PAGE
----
#2 Charitable Remainder Trust

If you want to make a future gift while retaining the right to income from the assets during your lifetime, you could consider a Charitable Remainder Trust. This is an irrevocable trust funded with either cash or property. You retain the right to an income stream that is either a fixed amount or a fixed percentage, such as with a Charitable Remainder Annuity Trust (CRAT) or Charitable Remainder Unitrust (CRUT). Income is paid for a number of years or for the life of the income beneficiary. When the trust ends, the assets pass to the charitable entity. You may be entitled to a tax deduction when you transfer assets to the trust. Also, by donating highly appreciated property to the trust rather than selling it and donating cash, you avoid incurring capital gain tax on the sale of the property since the trust, not you, owns the property. Keep in mind that such a trust is irrevocable, so you cannot terminate it or change the terms (other than retaining a power to change charitable beneficiaries). Also, the assets in the trust will not be available for your heirs.

#3 Charitable Lead Trust

Like the CRAT or CRUT, the Charitable Lead Trust makes periodic payments for a term of years or for life, but the payments go to a charitable entity rather than to the donor or another individual. When the trust ends, the remaining assets return to you or pass to other noncharitable beneficiaries, such as your children. Depending on how the trust is structured, you may be entitled to an income tax charitable deduction when assets are transferred to the trust.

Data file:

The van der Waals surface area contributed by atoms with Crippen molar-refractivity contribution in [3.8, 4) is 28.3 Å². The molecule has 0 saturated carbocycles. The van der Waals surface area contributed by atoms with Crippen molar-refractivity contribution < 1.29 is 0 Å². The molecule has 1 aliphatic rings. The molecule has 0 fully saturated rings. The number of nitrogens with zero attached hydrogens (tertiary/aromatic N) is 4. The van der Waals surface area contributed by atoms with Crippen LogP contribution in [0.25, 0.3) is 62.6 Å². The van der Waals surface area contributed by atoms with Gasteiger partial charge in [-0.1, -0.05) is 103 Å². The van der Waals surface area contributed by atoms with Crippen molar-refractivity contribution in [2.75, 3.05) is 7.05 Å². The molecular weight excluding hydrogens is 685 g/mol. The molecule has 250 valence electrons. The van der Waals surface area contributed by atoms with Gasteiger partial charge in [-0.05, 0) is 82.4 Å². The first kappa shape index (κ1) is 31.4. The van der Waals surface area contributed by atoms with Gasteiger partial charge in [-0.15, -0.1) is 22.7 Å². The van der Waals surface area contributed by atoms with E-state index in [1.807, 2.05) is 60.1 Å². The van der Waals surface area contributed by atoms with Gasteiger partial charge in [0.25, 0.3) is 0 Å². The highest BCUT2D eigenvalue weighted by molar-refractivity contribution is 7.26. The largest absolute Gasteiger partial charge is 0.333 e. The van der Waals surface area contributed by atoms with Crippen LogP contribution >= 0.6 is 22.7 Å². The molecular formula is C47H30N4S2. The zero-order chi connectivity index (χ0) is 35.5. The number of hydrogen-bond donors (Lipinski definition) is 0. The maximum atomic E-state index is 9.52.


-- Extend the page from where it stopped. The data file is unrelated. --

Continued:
#4 Donor-Advised Fund

If you would like to make multiple gifts but are tired of the paperwork, consider creating a donor advised fund. This is a charitable fund managed by a community foundation or a charitable entity created by a bank or other organization.

Contributions to a Donor-Advised Fund are tax deductible; however, assets transferred to the fund do not need to be immediately distributed to a charity. You may retain the ability to make recommendations for distributions to charitable beneficiaries; helpful if you want to take a charitable deduction but are not yet sure which charities you want to support.

These charitable giving methods may allow you or your heirs to benefit from your assets while providing needed funds to charity during your lifetime. If any of these options interest you, contact us now info@stewardshipworks.org to see if which of these planned gift strategies can benefit your overall estate plan.